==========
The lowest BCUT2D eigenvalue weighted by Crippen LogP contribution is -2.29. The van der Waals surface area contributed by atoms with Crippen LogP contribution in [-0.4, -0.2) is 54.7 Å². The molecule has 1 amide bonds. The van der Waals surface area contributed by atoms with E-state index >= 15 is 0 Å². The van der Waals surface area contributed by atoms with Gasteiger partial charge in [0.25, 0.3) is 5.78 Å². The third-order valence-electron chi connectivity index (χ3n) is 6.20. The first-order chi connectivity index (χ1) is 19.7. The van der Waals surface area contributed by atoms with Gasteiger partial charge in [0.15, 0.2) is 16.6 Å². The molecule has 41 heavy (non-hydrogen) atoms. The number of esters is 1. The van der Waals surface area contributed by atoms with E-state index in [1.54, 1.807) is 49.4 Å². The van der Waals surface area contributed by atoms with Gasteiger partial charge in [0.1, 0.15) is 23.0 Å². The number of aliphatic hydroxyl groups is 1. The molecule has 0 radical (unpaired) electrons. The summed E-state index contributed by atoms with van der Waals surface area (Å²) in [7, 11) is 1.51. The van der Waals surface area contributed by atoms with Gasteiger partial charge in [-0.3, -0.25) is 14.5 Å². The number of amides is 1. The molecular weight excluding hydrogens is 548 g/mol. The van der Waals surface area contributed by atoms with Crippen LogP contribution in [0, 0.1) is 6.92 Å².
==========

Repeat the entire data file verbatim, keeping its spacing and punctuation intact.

The lowest BCUT2D eigenvalue weighted by Crippen LogP contribution is -2.29. The van der Waals surface area contributed by atoms with Crippen LogP contribution in [-0.4, -0.2) is 54.7 Å². The molecule has 1 amide bonds. The van der Waals surface area contributed by atoms with E-state index >= 15 is 0 Å². The van der Waals surface area contributed by atoms with Gasteiger partial charge in [0.25, 0.3) is 5.78 Å². The third-order valence-electron chi connectivity index (χ3n) is 6.20. The first-order chi connectivity index (χ1) is 19.7. The van der Waals surface area contributed by atoms with Gasteiger partial charge in [0.15, 0.2) is 16.6 Å². The molecule has 41 heavy (non-hydrogen) atoms. The number of esters is 1. The van der Waals surface area contributed by atoms with E-state index in [1.54, 1.807) is 49.4 Å². The van der Waals surface area contributed by atoms with Gasteiger partial charge in [0.1, 0.15) is 23.0 Å². The number of aliphatic hydroxyl groups is 1. The molecule has 0 radical (unpaired) electrons. The summed E-state index contributed by atoms with van der Waals surface area (Å²) in [7, 11) is 1.51. The van der Waals surface area contributed by atoms with Gasteiger partial charge in [-0.3, -0.25) is 14.5 Å². The number of amides is 1. The molecular weight excluding hydrogens is 548 g/mol. The van der Waals surface area contributed by atoms with Crippen LogP contribution in [0, 0.1) is 6.92 Å².